Supreme Court OKs development of B.C. ski resort on sacred Indigenous ground

Click to play video 'Ktunaxa Nation responds to Jumbo ski resort ruling' Ktunaxa Nation responds to Jumbo ski resort ruling
Thurs. Nov. 2: The Ktunaxa Nation responded today to the Supreme Court ruling approving a ski resort in a region held sacred to them – Nov 2, 2017

OTTAWA – Approval of a ski resort in a region held sacred by Indigenous people does not violate their constitutional right to freedom of religion, the Supreme Court of Canada ruled Thursday.

The high court decision means the proposed resort development in southeastern British Columbia is a step closer to reality.

The Ktunaxa Nation consider the land at the foot of Jumbo Mountain to be sacred and say construction of the resort would drive away Grizzly Bear Spirit, a principal figure of their religious beliefs, from an area known as Qat’muk.

They argued that charter of rights protections for freedom of religion must include not only spiritual beliefs, but also underlying sacred sites – in this case the presence of Grizzly Bear Spirit in Qat’muk.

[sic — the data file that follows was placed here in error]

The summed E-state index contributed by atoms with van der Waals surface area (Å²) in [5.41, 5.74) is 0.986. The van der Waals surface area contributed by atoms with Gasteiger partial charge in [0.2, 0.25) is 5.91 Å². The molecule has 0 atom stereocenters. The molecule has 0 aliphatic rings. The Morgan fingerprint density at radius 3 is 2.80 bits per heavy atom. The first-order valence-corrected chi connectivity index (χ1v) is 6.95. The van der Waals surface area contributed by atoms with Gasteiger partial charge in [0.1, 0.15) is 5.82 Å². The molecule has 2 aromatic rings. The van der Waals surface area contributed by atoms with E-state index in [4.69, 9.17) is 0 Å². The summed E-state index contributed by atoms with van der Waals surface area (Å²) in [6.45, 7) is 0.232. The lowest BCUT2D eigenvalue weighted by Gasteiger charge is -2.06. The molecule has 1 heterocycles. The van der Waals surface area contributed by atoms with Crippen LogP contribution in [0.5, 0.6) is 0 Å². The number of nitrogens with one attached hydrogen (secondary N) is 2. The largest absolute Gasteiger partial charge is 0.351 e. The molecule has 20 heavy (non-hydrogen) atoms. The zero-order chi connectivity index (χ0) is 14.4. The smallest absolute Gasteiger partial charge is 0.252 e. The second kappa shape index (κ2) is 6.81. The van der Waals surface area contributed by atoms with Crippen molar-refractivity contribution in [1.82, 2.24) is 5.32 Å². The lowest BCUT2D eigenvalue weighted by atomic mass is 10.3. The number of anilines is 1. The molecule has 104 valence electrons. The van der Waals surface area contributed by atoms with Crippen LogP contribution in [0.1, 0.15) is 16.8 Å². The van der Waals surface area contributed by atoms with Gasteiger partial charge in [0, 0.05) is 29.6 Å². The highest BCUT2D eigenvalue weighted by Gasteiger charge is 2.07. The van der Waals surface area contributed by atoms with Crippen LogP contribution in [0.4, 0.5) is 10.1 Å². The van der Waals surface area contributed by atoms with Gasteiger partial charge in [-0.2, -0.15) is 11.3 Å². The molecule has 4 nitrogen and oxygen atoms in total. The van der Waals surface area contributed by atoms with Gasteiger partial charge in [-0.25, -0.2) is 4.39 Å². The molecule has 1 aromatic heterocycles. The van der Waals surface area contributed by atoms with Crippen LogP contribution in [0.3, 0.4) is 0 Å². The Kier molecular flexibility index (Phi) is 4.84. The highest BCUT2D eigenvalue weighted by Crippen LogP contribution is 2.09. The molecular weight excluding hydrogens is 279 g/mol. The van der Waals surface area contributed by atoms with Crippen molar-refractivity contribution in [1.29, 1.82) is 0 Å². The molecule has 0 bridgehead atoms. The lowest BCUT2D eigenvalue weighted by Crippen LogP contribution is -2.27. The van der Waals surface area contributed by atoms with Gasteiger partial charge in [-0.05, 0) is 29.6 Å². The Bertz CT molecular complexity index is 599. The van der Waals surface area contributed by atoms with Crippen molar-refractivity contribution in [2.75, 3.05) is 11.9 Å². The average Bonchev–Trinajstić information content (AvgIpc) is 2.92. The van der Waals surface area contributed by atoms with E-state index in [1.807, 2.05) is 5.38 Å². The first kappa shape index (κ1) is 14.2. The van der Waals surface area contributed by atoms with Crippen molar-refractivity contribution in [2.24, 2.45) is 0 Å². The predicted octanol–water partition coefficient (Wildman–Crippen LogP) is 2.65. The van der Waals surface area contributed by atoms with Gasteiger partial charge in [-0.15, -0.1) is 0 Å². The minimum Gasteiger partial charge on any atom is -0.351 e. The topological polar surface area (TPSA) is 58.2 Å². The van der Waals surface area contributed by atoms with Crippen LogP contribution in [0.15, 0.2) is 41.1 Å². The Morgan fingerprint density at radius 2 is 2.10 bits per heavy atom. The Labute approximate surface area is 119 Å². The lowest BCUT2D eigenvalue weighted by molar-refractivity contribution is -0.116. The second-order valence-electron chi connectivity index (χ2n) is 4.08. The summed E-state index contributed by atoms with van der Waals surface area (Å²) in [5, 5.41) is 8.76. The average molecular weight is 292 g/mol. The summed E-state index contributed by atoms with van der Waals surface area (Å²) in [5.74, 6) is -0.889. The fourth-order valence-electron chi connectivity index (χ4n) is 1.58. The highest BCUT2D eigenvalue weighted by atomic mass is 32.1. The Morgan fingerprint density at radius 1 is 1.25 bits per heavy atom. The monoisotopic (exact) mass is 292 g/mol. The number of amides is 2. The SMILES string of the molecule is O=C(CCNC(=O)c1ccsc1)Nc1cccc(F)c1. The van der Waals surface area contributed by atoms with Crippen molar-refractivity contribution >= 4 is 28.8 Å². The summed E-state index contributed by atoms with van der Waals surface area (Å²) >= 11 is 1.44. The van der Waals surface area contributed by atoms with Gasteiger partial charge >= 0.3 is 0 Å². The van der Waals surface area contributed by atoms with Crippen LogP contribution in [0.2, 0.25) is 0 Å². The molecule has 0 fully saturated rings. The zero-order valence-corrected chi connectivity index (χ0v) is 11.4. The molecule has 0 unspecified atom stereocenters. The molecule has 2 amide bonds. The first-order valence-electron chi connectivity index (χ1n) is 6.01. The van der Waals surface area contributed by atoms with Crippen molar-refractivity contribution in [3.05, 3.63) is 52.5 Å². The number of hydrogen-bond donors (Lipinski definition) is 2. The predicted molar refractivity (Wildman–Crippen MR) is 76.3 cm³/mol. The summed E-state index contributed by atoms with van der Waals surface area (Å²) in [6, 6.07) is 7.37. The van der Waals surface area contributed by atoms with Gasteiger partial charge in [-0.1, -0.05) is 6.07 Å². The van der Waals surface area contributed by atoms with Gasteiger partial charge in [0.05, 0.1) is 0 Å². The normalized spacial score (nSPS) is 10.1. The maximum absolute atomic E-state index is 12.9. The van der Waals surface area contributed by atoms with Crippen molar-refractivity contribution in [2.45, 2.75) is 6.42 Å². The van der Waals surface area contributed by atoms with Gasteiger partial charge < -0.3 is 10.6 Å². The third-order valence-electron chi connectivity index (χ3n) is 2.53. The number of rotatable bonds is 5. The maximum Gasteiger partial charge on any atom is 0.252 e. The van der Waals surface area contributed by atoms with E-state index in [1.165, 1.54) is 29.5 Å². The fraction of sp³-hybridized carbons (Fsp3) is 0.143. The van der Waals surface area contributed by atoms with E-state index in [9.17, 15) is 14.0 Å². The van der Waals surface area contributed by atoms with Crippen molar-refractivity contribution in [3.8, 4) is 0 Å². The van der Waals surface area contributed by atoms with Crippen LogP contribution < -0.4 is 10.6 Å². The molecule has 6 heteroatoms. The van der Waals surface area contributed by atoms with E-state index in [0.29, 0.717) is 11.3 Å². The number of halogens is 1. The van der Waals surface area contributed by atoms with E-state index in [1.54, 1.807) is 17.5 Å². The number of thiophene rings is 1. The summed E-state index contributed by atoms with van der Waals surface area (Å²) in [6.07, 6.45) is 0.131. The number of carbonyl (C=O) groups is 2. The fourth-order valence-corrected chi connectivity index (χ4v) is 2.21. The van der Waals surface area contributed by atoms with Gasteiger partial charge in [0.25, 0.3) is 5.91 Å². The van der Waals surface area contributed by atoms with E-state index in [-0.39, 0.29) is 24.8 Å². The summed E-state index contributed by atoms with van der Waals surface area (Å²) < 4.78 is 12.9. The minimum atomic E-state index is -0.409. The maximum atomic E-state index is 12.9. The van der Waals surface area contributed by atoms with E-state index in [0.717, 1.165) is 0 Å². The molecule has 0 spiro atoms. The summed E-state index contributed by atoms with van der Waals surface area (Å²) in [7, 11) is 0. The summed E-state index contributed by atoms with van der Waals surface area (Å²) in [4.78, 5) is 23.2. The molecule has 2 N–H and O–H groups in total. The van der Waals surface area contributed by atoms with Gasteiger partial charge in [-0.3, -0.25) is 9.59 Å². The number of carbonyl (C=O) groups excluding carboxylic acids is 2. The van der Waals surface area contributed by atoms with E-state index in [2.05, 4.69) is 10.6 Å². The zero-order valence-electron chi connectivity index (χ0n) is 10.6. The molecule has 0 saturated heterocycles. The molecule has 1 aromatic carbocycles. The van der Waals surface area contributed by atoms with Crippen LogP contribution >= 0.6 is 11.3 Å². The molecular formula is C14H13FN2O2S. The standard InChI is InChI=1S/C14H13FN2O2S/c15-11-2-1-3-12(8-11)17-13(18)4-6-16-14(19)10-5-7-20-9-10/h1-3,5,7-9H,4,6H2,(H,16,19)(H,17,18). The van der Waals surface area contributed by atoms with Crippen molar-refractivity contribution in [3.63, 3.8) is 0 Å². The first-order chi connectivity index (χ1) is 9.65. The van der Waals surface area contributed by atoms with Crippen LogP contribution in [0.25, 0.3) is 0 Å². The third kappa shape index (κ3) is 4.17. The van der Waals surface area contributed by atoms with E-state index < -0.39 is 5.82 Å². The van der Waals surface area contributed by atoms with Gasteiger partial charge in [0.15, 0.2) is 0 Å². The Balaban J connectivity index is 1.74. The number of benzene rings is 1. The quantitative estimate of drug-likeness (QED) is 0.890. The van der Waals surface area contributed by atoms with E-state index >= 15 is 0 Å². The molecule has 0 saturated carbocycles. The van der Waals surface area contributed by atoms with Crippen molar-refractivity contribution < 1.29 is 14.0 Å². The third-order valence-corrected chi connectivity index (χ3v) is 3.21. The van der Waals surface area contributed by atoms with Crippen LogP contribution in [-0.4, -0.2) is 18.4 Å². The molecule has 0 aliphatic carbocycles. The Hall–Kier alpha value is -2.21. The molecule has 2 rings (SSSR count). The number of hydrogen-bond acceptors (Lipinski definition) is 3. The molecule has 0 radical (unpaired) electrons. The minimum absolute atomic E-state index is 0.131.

The Supreme Court ruled that religious protections under the charter do not extend that far, covering only the freedom to hold such beliefs and the right to manifest them through worship and teaching.

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“In short, the charter protects the freedom to worship, but does not protect the spiritual focal point of worship,” a majority of the court ruled.

The Supreme Court also concluded that the B.C. minister of forests, lands and natural resource operations “did not act unreasonably” in concluding the constitutional obligation to consult the Ktunaxa about their concerns had been met.

“We arrive at these conclusions cognizant of the importance of protecting Indigenous religious beliefs and practices and the place of such protection in achieving reconciliation between Indigenous Peoples and non-Indigenous communities.”

The ruling stems from a suit filed by the Ktunaxa after Glacier Resorts received B.C. government approval to proceed with the project.

For more than two decades, the company has been negotiating with the provincial government and interested parties, including the Ktunaxa and Shuswap peoples living in the Jumbo Valley.

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